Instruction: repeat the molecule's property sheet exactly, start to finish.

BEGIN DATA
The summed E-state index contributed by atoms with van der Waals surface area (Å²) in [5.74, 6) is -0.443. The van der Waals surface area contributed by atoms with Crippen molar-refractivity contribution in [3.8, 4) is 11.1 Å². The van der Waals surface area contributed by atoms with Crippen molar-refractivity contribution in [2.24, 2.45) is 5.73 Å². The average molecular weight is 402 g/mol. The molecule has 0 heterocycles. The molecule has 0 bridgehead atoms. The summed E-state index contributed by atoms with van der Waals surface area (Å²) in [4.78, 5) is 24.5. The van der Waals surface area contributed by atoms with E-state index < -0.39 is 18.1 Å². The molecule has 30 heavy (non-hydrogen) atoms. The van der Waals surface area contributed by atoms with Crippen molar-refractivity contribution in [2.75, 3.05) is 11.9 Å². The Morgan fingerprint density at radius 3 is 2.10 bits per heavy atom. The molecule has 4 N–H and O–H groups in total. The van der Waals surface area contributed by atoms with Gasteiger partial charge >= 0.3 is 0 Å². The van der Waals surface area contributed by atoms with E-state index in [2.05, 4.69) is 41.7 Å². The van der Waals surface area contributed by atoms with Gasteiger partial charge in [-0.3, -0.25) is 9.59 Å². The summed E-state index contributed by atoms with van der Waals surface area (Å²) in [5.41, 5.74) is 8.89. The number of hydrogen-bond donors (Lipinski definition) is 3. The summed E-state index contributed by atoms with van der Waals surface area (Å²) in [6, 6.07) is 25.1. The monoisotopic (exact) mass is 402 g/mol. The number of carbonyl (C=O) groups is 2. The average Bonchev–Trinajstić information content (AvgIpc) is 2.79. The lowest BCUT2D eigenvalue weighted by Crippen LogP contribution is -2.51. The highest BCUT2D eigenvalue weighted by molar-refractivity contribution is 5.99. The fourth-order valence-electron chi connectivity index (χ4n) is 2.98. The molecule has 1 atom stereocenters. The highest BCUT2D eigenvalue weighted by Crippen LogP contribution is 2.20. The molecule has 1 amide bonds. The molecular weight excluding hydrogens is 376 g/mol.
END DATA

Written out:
The summed E-state index contributed by atoms with van der Waals surface area (Å²) in [5.74, 6) is -0.443. The van der Waals surface area contributed by atoms with Crippen molar-refractivity contribution in [3.8, 4) is 11.1 Å². The van der Waals surface area contributed by atoms with Crippen molar-refractivity contribution in [2.24, 2.45) is 5.73 Å². The average molecular weight is 402 g/mol. The molecule has 0 heterocycles. The molecule has 0 bridgehead atoms. The summed E-state index contributed by atoms with van der Waals surface area (Å²) in [4.78, 5) is 24.5. The van der Waals surface area contributed by atoms with E-state index < -0.39 is 18.1 Å². The molecule has 30 heavy (non-hydrogen) atoms. The van der Waals surface area contributed by atoms with Crippen molar-refractivity contribution in [2.75, 3.05) is 11.9 Å². The Morgan fingerprint density at radius 3 is 2.10 bits per heavy atom. The molecule has 4 N–H and O–H groups in total. The van der Waals surface area contributed by atoms with Gasteiger partial charge >= 0.3 is 0 Å². The van der Waals surface area contributed by atoms with E-state index in [2.05, 4.69) is 41.7 Å². The van der Waals surface area contributed by atoms with Gasteiger partial charge in [-0.3, -0.25) is 9.59 Å². The summed E-state index contributed by atoms with van der Waals surface area (Å²) in [5.41, 5.74) is 8.89. The number of hydrogen-bond donors (Lipinski definition) is 3. The summed E-state index contributed by atoms with van der Waals surface area (Å²) in [6, 6.07) is 25.1. The monoisotopic (exact) mass is 402 g/mol. The number of carbonyl (C=O) groups is 2. The average Bonchev–Trinajstić information content (AvgIpc) is 2.79. The lowest BCUT2D eigenvalue weighted by Crippen LogP contribution is -2.51. The highest BCUT2D eigenvalue weighted by molar-refractivity contribution is 5.99. The fourth-order valence-electron chi connectivity index (χ4n) is 2.98. The molecule has 1 atom stereocenters. The highest BCUT2D eigenvalue weighted by Crippen LogP contribution is 2.20. The molecule has 1 amide bonds. The molecular weight excluding hydrogens is 376 g/mol.